Most rural communities are known to thrive on agriculture, and Muhanga – one of such communities in Rwanda – is no different. A casual stroll around the community would reveal rows of green and neatly arranged mounds interspersed between homes – a testament to agriculture being one of the community’s major bringers of revenue.
Marie Ange Mukagahima grew up in this community in which most of the locales are predominantly farmers. She had grown to appreciate agriculture as a way of life, more than a source of livelihood. And she felt right at home in those fields of green.
But one thing seemed to rile her. Her community grew pumpkins in very large amounts but most of it went to waste mostly because the farmers grew more of it than they knew what to do with. For that reason, pumpkins were the least celebrated siblings of the produce world in Muhanga.
Growing up, everything and everyone around her were constant reminders that the crop was of little importance. Despite the large yields derived from very little input, the low consumption and poor purchasing power that seemed to trail the crop meant that it didn’t get much attention.
Because the locals couldn’t find a use for the crop other than making their local dishes, it was grossly undervalued. As it didn’t seem to have significant importance, a lot of it was left to rot by farmers who shrugged it off as ‘not-worth-the-fuss.’
But some outside-the-box thinking led Mukagahima to conclude that surely there must be another use for the crop other making soups and all she had to do was just look. And she wasn’t wrong.
She dove into research and the revelations were promising. She was seeking ways through which she could add value to the product and that was when the idea of processing the crop jumped right at her.
All that led up to 2016 when she established her company; Zima Enterprise – a pumpkin processing company that makes pastries, flour, roasted seeds, and seed oil – all from a crop that was once relegated to the background as not-worth-much.
Before she went about the research, she had some rudimentary knowledge of the medicinal qualities of the crop and when she dug deeper, she unearthed even more treasures. Apart from being medicinal, the crop is also nutritious – boasting richness in essential fibers, vitamins, minerals, and antioxidants, while also helping to lower cholesterol levels.
It was obvious that the crop held far more value than most people gave it credit for, and all she had to do was find a way to bring that value to the fore and market it. Mukagahima scoured the internet for recipes and her first move was to attempt baking a special kind of bread from pumpkins.
After months of going back and forth on the idea, she got permission from a bakery in her neighbourhood to use their equipment to bake the first batch. The first batch of pumpkin bread drew positive comments from the friends and neighbours she had handed some for tasting, and that meant she was doing something right.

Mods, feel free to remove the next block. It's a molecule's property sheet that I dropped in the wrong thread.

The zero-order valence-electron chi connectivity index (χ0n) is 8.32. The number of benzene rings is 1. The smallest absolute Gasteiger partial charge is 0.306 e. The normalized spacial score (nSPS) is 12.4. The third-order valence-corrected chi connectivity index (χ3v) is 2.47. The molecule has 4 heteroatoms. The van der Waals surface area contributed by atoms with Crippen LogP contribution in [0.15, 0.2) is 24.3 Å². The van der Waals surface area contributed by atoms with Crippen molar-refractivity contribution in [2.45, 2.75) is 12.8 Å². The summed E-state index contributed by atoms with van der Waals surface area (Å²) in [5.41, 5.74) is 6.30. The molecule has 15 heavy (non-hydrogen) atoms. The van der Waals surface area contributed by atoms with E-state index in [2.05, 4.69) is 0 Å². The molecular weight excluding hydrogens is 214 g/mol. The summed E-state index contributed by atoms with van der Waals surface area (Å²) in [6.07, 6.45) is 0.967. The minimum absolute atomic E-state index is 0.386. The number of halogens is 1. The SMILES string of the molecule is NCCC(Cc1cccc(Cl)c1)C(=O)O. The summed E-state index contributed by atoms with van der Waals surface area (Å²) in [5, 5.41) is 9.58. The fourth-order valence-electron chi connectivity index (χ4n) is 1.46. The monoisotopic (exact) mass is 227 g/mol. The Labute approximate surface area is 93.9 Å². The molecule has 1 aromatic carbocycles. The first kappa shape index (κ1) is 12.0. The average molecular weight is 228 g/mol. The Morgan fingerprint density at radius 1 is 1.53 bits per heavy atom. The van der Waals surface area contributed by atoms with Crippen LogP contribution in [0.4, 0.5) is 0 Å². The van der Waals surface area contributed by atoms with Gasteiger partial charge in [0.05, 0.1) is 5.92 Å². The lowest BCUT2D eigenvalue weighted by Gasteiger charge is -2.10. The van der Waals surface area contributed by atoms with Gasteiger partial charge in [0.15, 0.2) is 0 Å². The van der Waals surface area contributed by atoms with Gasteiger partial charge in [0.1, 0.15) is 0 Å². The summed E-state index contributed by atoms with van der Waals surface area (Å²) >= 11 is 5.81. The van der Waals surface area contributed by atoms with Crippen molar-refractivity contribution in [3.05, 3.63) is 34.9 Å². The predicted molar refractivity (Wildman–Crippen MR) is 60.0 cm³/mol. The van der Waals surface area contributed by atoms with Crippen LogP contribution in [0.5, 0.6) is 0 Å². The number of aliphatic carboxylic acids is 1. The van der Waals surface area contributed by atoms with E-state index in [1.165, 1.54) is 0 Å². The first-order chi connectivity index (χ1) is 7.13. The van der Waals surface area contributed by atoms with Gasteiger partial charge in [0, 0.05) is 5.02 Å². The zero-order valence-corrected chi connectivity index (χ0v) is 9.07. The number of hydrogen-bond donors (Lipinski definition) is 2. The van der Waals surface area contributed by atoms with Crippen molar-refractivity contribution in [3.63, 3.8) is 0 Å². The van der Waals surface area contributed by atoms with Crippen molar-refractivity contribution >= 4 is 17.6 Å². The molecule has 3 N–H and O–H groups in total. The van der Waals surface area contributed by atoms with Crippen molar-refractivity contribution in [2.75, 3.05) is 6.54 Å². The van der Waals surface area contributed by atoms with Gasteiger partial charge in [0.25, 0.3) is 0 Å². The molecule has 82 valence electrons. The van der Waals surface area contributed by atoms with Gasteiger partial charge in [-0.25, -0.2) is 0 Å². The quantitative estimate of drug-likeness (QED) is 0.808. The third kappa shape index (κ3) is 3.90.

She was urged to apply for DOT Rwanda’s Social Enterprise in 2017 and despite her initial doubts, she went all the way in the competition and won a small cash prize. That victory set her up for further triumphs and by the time she emerged Outstanding Young Entrepreneur in the Southern Province at the YouthConnekt Awards, her product had gained quite a following.
The victory at the YouthConnekt Awards came with a stint at an incubator owned by Workforce Development Authority (WDA), an oven, a solar dryer, and a cash prize Rwf 1 Mn. By that time, she was already becoming a big deal in those quarters and when she went to the National YouthConnekt Award, few were surprised when she took home another Rwf 5 Mn.
With the funds, she was able to set up her business. She left the incubator early last year and found a place for her bakery, and a shop in town where she sells her products.
Marie Ange Mukagahima seems to have gotten her business off the ground successfully but it wasn’t without bumps along the tarmac. Insufficient funds meant that the business was hampered for extensive spells by lack of necessary equipment and this implied only a few quantities of the pastries could be produced, making it difficult to penetrate the mass market.
Even when the funds came, finding a suitable location for her company – one that checked all the boxes of the Rwanda Standards Board – proved something of a quest. And when that was out of the way, finding buyers for the product was another challenge as she had to get people to see the health benefits of the product.
And that wasn’t always easy. During those first few weeks of starting the business, the Rwandan entrepreneur feared she might have to pack up and close shop. There were no customers and the little capital available was put into the production of the pastries, most of which went bad before they were bought and were tossed.
It was a trying period of the business but she learned lessons on how to find new markets and how to market the product. And it does look like she’s steadied the ship since then.
Her products have been able to gain market acceptance through trade shows, exhibitions, and advertisements which she used to raise awareness on the health benefits of pumpkin – something that has brought in more customers and worked wonders on the bottom lines.
Besides employing people, Mukagahima is now looking to empower and teach youths about the pumpkin business so as to enable them set up small ventures of their own in an effort to combat the worrying unemployment rates in Rwanda.
The Rwandan entrepreneur also works with farmer cooperatives in her hometown, Muhanga, and the eastern province of Rwanda. As president of both cooperatives, she helps negotiate better prices for the farmers, while also providing them with free seeds in exchange for a steady supply of the goods for processing, at subsidized prices.
Featured Image Courtesy: bwiza.com